The No Ones: The Great Lost No Ones Album (2020)
Scott McCaughey, in addition to his regular gigs fronting the Minus 5 and the Young Fresh Fellows (and as a solo artist), continues his work with a seemingly infinite number of side projects, at a pace that seems not to have slowed down at all despite a debilitating stroke a few years back.
The No Ones finds McCaughey joining up with frequent collaborator Peter Buck (McCaughey was the longtime touring guitarist with R.E.M., and Buck has played in various configurations of the Minus 5), as well as members of Norwegian indie pop band I Was A King (check out their 2019 release Slow Century, which sounds like Norway's answer to Teenage Fanclub).
And the album, on initial listen, may be my favorite McCaughey project in years. It's chock full of hooky pop songs, both jangly (wonderfully catchy album opener "No One Falls Alone") and crunchy ("(Going Back To) Stockholm Syndrome"). There are also shades of Paisley Underground-reminiscent 60s psychedelia and garage band rock (the fuzzy romp "Saucerful of Nothing"; the Dream Syndicate-ish "Dream Something Else," which sports some lovely Jayhawks-styled harmonies).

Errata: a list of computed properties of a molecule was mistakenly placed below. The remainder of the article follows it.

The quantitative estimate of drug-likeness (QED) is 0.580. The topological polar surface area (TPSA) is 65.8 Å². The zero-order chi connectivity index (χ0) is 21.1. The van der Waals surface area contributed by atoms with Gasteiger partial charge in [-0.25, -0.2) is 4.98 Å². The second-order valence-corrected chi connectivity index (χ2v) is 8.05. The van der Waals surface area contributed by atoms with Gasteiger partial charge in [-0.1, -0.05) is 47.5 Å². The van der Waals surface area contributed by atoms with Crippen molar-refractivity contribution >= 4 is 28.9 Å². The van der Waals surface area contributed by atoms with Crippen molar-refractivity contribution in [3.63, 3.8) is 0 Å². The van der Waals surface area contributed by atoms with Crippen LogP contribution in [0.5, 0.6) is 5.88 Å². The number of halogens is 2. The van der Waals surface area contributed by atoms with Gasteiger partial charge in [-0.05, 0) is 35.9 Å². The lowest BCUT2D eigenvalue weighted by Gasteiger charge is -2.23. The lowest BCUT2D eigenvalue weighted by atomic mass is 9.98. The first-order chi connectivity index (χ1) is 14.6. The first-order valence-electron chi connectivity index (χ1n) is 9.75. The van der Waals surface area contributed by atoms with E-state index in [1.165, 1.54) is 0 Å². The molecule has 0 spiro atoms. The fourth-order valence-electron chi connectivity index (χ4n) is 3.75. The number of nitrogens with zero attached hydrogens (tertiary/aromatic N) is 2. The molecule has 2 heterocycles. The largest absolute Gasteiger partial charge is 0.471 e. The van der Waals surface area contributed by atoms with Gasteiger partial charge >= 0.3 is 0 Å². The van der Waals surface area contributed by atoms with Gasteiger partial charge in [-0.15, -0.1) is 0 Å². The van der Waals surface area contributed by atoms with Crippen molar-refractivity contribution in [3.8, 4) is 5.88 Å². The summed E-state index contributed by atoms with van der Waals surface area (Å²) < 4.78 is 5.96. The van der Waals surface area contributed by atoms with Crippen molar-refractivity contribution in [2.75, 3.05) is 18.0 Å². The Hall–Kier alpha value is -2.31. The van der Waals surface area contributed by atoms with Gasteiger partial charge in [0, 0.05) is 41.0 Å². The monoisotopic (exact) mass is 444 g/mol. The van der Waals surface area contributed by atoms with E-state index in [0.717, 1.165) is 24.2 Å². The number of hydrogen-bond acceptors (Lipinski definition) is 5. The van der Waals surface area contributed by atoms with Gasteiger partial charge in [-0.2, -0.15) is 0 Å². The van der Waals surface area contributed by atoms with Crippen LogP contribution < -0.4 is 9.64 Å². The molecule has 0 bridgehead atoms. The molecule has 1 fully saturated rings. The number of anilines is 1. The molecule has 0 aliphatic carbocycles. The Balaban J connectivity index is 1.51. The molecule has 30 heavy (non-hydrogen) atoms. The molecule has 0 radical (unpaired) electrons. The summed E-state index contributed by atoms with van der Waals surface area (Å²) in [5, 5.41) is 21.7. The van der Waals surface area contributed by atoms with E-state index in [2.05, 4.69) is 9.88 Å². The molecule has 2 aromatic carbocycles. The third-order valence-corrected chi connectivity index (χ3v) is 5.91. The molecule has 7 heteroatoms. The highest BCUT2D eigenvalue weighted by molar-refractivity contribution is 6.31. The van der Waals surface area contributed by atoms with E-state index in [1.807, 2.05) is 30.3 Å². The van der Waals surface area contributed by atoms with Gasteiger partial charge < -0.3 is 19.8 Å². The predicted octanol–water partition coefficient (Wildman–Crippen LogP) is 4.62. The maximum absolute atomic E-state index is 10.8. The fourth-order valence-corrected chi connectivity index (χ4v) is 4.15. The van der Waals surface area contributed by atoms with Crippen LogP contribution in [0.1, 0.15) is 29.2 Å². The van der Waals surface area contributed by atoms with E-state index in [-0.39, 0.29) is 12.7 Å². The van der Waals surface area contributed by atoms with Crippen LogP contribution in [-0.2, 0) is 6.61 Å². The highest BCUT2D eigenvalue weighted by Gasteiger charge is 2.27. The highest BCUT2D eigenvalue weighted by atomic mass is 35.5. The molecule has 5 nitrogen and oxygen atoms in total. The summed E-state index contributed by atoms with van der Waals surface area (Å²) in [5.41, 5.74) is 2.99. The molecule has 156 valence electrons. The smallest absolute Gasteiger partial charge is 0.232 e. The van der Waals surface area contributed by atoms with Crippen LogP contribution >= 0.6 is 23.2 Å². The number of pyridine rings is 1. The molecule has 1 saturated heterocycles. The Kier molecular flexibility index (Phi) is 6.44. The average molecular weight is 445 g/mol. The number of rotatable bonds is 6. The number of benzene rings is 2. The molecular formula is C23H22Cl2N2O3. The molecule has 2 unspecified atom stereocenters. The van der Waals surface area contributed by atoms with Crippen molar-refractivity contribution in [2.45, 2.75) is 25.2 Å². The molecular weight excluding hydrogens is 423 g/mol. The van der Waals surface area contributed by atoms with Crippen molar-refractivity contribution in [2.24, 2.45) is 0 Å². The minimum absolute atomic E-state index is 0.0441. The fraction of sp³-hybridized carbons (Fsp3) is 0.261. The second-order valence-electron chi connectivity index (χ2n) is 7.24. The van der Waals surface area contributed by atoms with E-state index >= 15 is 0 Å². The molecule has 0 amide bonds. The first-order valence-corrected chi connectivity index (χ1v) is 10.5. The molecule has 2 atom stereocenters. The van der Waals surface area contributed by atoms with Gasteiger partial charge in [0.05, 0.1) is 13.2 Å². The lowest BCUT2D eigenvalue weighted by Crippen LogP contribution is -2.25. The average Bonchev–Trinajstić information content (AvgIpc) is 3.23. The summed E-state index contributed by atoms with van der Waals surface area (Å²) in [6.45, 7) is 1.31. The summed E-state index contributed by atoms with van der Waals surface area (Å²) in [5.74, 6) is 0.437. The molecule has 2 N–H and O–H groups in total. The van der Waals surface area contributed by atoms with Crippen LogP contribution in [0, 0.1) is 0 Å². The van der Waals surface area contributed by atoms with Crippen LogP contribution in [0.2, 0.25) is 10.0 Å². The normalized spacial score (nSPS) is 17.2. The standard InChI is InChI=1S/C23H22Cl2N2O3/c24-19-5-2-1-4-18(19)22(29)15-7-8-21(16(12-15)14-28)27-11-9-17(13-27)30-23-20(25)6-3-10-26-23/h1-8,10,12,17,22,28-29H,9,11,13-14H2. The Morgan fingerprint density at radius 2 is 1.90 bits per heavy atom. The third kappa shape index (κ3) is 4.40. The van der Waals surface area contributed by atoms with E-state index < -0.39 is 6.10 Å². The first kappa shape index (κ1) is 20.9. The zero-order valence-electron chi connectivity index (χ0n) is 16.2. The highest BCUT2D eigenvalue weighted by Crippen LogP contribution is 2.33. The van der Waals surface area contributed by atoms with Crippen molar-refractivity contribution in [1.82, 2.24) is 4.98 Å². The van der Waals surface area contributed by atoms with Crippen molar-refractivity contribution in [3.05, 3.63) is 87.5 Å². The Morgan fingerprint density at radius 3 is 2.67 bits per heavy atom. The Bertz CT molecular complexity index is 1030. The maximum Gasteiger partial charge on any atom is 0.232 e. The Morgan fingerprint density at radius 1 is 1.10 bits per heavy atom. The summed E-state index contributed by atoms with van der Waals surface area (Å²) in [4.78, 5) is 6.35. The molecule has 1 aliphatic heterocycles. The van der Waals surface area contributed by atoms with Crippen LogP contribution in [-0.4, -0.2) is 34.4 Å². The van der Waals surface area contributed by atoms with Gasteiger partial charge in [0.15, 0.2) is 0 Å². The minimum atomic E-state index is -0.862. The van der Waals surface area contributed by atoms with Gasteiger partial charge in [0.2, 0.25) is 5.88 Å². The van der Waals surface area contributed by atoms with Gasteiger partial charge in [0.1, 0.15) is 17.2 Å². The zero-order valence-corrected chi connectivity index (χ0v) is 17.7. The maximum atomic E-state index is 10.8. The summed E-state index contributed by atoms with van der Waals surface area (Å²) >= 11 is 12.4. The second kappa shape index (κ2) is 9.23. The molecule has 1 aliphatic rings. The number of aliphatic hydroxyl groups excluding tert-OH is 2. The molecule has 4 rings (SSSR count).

The always witty and perceptive McCaughy handles most of the lyrics and vocals, with various guest stars dropping by (most notably Patterson Hood of the Drive-By Truckers). But Buck and the Norwegian dudes provide a more varied musical backdrop for him to play with, keeping this engaging throughout. And it definitely sounds more like a "real" band than a cobbled-together supergroup.
Here's the video for crunchy rocker "Straight Into The Bridge":